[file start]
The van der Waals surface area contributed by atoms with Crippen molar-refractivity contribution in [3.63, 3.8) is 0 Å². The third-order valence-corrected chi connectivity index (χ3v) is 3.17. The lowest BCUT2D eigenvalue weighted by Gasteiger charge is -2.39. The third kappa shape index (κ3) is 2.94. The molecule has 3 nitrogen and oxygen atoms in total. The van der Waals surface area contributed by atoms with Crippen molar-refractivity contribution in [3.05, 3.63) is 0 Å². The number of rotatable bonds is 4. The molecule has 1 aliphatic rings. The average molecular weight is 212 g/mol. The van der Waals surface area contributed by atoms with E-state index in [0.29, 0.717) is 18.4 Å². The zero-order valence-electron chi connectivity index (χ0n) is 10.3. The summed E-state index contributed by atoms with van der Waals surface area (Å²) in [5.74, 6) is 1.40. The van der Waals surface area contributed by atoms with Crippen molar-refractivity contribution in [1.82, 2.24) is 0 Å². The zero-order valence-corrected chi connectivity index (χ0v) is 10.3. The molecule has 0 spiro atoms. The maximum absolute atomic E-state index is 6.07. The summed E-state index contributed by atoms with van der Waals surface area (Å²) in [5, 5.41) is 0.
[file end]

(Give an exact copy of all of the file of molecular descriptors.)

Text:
The van der Waals surface area contributed by atoms with Crippen molar-refractivity contribution in [3.63, 3.8) is 0 Å². The third-order valence-corrected chi connectivity index (χ3v) is 3.17. The lowest BCUT2D eigenvalue weighted by Gasteiger charge is -2.39. The third kappa shape index (κ3) is 2.94. The molecule has 3 nitrogen and oxygen atoms in total. The van der Waals surface area contributed by atoms with Crippen molar-refractivity contribution in [3.05, 3.63) is 0 Å². The number of rotatable bonds is 4. The molecule has 1 aliphatic rings. The average molecular weight is 212 g/mol. The van der Waals surface area contributed by atoms with E-state index in [0.29, 0.717) is 18.4 Å². The zero-order valence-electron chi connectivity index (χ0n) is 10.3. The summed E-state index contributed by atoms with van der Waals surface area (Å²) in [5.74, 6) is 1.40. The van der Waals surface area contributed by atoms with Crippen molar-refractivity contribution in [1.82, 2.24) is 0 Å². The zero-order valence-corrected chi connectivity index (χ0v) is 10.3. The molecule has 0 spiro atoms. The maximum absolute atomic E-state index is 6.07. The summed E-state index contributed by atoms with van der Waals surface area (Å²) in [5, 5.41) is 0.